4. LOYALTY. Be loyal within the framework of other ethical principles. Ethical executives justify trust by being loyal to their organization and the people they work with. Ethical executives place a high value on protecting and advancing the lawful and legitimate interests of their companies and their colleagues. They do not, however, put their loyalty above other ethical principles or use loyalty to others as an excuse for unprincipled conduct. Ethical executives demonstrate loyalty by safeguarding their ability to make independent professional judgments. They avoid conflicts of interest and they do not use or disclose information learned in confidence for personal advantage. If they decide to accept other employment, ethical executives provide reasonable notice, respect the proprietary information of their former employer, and refuse to engage in any activities that take undue advantage of their previous positions.
5. FAIRNESS. Strive to be fair and just in all dealings. Ethical executives are fundamentally committed to fairness. They do not exercise power arbitrarily nor do they use overreaching or indecent means to gain or maintain any advantage nor take undue advantage of another’s mistakes or difficulties. Ethical executives manifest a commitment to justice, the equal treatment of individuals, tolerance for and acceptance of diversity. They are open-minded; willing to admit they are wrong and, where appropriate, they change their positions and beliefs.
6. CARING. Demonstrate compassion and a genuine concern for the well-being of others. Ethical executives are caring, compassionate, benevolent and kind. They understand the concept of stakeholders (those who have a stake in a decision because they are affected by it) and they always consider the business, financial and emotional consequences of their actions on all stakeholders. Ethical executives seek to accomplish their business objectives in a manner that causes the least harm and the greatest positive good.
7. RESPECT FOR OTHERS. Treat everyone with respect. Ethical executives demonstrate respect for the human dignity, autonomy, privacy, rights, and interests of all those who have a stake in their decisions; they are courteous and treat all people with equal respect and dignity regardless of sex, race or national origin. Ethical executives adhere to the Golden Rule, striving to treat others the way they would like to be treated.
8. LAW ABIDING. Obey the law. Ethical executives abide by laws, rules and regulations relating to their business activities.
9. COMMITMENT TO EXCELLENCE. Pursue excellence all the time in all things. Ethical executives pursue excellence in performing their duties, are well-informed and prepared, and constantly endeavor to increase their proficiency in all areas of responsibility.
10. LEADERSHIP. Exemplify honor and ethics. Ethical executives are conscious of the responsibilities and opportunities of their position of leadership and seek to be positive ethical role models by their own conduct and by helping to create an environment in which principled reasoning and ethical decision making are highly prized.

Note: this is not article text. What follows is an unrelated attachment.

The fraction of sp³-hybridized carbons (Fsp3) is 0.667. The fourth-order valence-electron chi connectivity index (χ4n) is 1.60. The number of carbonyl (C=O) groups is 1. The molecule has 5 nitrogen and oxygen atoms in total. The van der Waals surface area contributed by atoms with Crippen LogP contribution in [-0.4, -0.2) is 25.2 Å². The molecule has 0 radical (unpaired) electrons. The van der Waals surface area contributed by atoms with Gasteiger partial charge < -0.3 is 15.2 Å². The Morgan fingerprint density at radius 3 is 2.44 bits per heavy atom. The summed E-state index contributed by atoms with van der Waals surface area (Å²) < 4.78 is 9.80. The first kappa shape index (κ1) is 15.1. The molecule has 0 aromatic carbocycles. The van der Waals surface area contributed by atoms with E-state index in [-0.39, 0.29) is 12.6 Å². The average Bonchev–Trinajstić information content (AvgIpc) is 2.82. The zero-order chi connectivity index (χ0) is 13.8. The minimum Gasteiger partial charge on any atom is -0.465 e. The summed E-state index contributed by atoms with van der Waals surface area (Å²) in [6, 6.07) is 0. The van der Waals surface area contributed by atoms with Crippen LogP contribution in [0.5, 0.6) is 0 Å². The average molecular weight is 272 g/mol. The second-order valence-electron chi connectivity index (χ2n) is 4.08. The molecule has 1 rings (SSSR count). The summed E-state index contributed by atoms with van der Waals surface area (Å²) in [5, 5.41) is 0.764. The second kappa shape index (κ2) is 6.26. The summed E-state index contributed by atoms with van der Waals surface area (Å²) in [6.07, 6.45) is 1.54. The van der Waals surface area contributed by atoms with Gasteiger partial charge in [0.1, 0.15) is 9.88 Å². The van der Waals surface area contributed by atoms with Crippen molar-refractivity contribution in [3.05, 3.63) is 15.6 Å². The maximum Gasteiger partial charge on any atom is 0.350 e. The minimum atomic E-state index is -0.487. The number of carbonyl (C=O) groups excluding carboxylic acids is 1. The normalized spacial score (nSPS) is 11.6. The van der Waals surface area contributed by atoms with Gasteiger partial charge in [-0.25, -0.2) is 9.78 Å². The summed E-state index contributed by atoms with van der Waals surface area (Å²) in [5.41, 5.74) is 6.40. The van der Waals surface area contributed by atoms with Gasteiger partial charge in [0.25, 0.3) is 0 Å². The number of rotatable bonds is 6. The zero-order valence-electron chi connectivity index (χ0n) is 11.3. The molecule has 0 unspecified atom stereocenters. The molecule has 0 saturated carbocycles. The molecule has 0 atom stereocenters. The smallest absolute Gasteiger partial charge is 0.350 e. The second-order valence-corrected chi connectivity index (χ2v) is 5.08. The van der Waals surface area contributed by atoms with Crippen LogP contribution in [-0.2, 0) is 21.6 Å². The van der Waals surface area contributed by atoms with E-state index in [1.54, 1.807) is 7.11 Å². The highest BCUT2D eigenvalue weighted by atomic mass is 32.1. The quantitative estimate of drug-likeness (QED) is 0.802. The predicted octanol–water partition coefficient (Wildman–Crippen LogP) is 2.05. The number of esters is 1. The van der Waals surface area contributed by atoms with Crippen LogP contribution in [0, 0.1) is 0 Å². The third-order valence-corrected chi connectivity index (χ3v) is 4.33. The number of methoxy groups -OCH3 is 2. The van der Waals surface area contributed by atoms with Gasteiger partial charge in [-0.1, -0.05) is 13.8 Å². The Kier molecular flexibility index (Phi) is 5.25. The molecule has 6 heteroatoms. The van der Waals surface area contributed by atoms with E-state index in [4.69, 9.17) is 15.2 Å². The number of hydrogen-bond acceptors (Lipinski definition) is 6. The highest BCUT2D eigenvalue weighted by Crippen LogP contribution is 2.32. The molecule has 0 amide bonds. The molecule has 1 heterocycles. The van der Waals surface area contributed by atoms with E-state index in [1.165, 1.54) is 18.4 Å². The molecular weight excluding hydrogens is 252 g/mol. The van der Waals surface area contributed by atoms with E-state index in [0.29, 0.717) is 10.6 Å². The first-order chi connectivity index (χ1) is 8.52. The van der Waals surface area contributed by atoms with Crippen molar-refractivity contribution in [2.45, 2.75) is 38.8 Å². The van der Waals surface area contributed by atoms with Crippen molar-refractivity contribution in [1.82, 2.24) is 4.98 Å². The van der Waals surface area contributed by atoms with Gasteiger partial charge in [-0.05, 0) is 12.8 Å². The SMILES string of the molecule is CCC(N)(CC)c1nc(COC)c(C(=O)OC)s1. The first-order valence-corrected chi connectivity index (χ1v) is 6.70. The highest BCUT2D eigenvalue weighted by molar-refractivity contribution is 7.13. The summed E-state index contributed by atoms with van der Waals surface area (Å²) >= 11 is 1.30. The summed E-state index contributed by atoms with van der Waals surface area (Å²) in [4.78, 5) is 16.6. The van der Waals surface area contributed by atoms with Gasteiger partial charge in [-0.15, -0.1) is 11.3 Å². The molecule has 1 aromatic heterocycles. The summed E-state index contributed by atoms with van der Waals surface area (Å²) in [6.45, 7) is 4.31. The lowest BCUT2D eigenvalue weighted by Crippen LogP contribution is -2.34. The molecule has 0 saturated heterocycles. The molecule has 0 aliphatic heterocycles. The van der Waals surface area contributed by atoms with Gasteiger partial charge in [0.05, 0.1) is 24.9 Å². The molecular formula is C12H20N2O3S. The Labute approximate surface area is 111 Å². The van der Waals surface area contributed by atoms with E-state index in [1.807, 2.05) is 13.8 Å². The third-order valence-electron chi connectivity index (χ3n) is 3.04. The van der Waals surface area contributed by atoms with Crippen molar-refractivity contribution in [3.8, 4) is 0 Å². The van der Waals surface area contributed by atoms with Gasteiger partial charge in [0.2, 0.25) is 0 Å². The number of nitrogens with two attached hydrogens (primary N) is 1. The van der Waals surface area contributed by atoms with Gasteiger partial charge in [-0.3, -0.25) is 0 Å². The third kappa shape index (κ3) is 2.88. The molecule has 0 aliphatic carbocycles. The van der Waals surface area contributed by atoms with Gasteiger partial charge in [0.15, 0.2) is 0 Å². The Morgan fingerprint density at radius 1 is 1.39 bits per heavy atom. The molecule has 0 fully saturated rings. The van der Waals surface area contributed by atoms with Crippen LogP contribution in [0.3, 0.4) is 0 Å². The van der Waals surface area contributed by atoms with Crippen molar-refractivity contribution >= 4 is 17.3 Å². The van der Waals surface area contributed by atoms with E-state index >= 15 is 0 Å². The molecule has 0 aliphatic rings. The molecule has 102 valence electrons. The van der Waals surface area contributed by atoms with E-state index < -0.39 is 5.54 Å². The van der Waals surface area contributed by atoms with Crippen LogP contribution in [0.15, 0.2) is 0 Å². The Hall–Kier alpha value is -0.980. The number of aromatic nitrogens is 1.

11. REPUTATION AND MORALE. Build and protect and build the company’s good reputation and the morale of it’s employees. Ethical executives understand the importance of their own and their company’s reputation as well as the importance of the pride and good morale of employees. Thus, they avoid words or actions that that might undermine respect and they take affirmative steps to correct or prevent inappropriate conduct of others.
12. ACCOUNTABILITY. Be accountable. Ethical executives acknowledge and accept personal accountability for the ethical quality of their decisions and omissions to themselves, their colleagues, their companies, and their communities.
Employees key attributes
For example Google are:
- The ability to learn and pull together disparate pieces of information on the fly
- Emergent leadership skills, in which employees take leadership roles in a team when appropriate and then step back and let someone else lead
- Ownership of work and projects
- The humility to accept the better ideas of others and to take a strong position but then change in the face of new facts
- Last, and least, is expertise, because the answers may be obvious to an intelligent person and habitual practice might skip useful new answers
Some Types of Core Values
There are countless types of core values, as you can see, so you will need to choose the ones that are right for you or your organization.
Here are some examples of core values from which you may wish to choose:
Identifying Core Values
While some people or companies might expressly publish their core values, often the best way to identify these values is to which how they act and behave. A core value is only a true core value if it has an active influence and if the people or company manage to live by it, at least most of the time.
Core Values About Life
Often, when you hear someone discuss why they fell in love with a spouse, they will mention that they have the same values. In this case, they are often talking about core values, or internal beliefs that dictate how life is to be lived.
Some examples of core values people might have about life include:
- A belief, or lack thereof, in God and/or an affiliation with a religious institution
- A belief in being a good steward of resources and in exercising frugality
- A belief that family is of fundamental importance
- A belief that honesty is always the best policy and that trust has to be earned
- A belief in maintaining a healthy work/life balance
Parents also try to instill these types of positive core values in children.
Of course, core values don’t always have to be positive. Some people may be driven by self-interest or greed, and these are core values too if they dictate the way the people live their lives.
Article Sources: yourdictionary.com